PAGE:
Effects of direct-to-consumer advertising of hydroxymethylglutaryl coenzyme a reductase inhibitors on attainment of LDL-C goals

Journal Name: 
Clin Ther
BACKGROUND: Although highly controversial, directto-consumer (DTC) television advertising for prescription drugs is an established practice in the US health care industry. While the US Food and Drug Administration is currently reexamining its regulatory stance, little evidence exists regarding the impact of DTC advertising on patient health outcomes. OBJECTIVE: The objective of this research was to study the relationship between heavy television promotion of 3 major hydroxymethylglutaryl coenzyme A reductase inhibitors ("statins") and the frequency with which patients are able to attain low-density lipoprotein cholesterol (LDL-C) blood-level goals after treatment with any statin. METHODS: We used logistic regression to determine achievement of LDL-C goals at 6 months after statin treatment, using electronic medical record extract data from patients from geographically dispersed primary care practices in the United States. We identified LDL-C blood levels as being at or less than goal, as defined by risk-adjusted guidelines published by the National Heart, Lung, and Blood Institute from the Adult Treatment Panel III (ATP III) data. A total of 50,741 patients, identified from 88 practices, were diagnosed with hyperlipidemia and had begun therapy with any statin medication during the 1998-2004 time period. In addition, total dollars spent each month on television advertising at the national and local levels for atorvastatin, pravastatin, and simvastatin were obtained. DTC advertising data were merged by local media market where the physician practice was located and by the month in which the patient was first prescribed a statin. The models were run for all patients who initiated therapy, and also on a subsample of patients who continued to receive prescriptions for the drugs for at least 6 months. Logistic regressions were used to predict the likelihood that each patient attained the ATP III LDL-C blood-level goals as a function of DTC advertising and other factors. RESULTS: High levels of national DTC advertising when therapy was initiated were found to increase the likelihood that patients attained LDL-C goals at 6 months by 6% (P < 0.001)-although the effect was concentrated among patients with the least-restrictive ATP III LDL-C goals (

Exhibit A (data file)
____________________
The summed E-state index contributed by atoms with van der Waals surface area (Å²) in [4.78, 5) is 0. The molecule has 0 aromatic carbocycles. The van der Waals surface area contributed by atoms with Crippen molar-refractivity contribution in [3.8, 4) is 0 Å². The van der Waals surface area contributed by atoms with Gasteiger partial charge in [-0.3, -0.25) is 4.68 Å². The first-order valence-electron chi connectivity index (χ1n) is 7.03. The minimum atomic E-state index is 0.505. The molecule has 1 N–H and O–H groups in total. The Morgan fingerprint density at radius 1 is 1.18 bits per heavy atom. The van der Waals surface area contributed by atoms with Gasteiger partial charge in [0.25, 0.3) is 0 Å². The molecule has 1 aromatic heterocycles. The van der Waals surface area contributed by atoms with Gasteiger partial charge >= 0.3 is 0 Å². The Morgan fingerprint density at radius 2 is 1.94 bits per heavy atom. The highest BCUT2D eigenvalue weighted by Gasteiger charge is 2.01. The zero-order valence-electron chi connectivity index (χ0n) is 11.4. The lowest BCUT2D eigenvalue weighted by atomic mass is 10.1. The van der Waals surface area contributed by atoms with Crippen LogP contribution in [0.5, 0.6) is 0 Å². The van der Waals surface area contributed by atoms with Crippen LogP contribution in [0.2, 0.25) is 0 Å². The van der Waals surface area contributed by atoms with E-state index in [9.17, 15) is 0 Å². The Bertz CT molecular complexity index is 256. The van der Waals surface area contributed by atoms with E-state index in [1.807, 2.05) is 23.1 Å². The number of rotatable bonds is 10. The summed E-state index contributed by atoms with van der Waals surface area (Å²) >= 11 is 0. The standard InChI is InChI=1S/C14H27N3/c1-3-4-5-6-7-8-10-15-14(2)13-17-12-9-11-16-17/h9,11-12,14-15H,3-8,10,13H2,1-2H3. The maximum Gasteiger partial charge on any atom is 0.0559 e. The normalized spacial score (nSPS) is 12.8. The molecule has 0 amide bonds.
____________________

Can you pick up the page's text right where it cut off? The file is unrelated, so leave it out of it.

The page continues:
Adult, Advertising, antidepressant, antidepressants, blood, Cholesterol, cost, effects, electronic, factors, Guidelines, Health, health care, medical, Methods, patient, Patients, physician practice, PPRNet, Pravastatin, primary care, Record, regression, Research, therapy, United States